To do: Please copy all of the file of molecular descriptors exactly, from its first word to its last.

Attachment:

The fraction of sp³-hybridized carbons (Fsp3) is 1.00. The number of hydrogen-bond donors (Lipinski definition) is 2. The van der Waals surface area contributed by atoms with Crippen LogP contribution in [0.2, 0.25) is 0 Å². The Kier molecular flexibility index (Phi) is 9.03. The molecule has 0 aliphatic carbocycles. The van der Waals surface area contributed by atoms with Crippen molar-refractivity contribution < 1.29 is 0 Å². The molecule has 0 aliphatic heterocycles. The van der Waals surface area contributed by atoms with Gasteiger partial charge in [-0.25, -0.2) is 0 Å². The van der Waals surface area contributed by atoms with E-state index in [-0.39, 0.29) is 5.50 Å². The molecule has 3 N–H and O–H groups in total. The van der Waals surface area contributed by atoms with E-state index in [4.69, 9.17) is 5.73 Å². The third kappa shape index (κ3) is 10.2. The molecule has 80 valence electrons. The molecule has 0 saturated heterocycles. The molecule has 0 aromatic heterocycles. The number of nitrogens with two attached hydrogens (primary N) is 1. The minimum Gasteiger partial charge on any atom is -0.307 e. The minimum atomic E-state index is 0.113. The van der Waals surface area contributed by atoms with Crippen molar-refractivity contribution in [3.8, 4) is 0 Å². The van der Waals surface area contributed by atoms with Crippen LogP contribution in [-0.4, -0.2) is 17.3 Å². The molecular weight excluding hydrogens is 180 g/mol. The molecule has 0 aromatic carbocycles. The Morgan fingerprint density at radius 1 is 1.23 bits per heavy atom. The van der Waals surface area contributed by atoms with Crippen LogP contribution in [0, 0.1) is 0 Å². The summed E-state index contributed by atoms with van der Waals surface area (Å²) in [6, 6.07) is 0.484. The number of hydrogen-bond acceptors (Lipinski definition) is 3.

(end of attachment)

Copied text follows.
The fraction of sp³-hybridized carbons (Fsp3) is 1.00. The number of hydrogen-bond donors (Lipinski definition) is 2. The van der Waals surface area contributed by atoms with Crippen LogP contribution in [0.2, 0.25) is 0 Å². The Kier molecular flexibility index (Phi) is 9.03. The molecule has 0 aliphatic carbocycles. The van der Waals surface area contributed by atoms with Crippen molar-refractivity contribution < 1.29 is 0 Å². The molecule has 0 aliphatic heterocycles. The van der Waals surface area contributed by atoms with Gasteiger partial charge in [-0.25, -0.2) is 0 Å². The van der Waals surface area contributed by atoms with E-state index in [-0.39, 0.29) is 5.50 Å². The molecule has 3 N–H and O–H groups in total. The van der Waals surface area contributed by atoms with E-state index in [4.69, 9.17) is 5.73 Å². The third kappa shape index (κ3) is 10.2. The molecule has 80 valence electrons. The molecule has 0 saturated heterocycles. The molecule has 0 aromatic heterocycles. The number of nitrogens with two attached hydrogens (primary N) is 1. The minimum Gasteiger partial charge on any atom is -0.307 e. The minimum atomic E-state index is 0.113. The van der Waals surface area contributed by atoms with Crippen molar-refractivity contribution in [3.8, 4) is 0 Å². The van der Waals surface area contributed by atoms with Crippen LogP contribution in [-0.4, -0.2) is 17.3 Å². The molecular weight excluding hydrogens is 180 g/mol. The molecule has 0 aromatic carbocycles. The Morgan fingerprint density at radius 1 is 1.23 bits per heavy atom. The van der Waals surface area contributed by atoms with Crippen LogP contribution in [0, 0.1) is 0 Å². The summed E-state index contributed by atoms with van der Waals surface area (Å²) in [6, 6.07) is 0.484. The number of hydrogen-bond acceptors (Lipinski definition) is 3.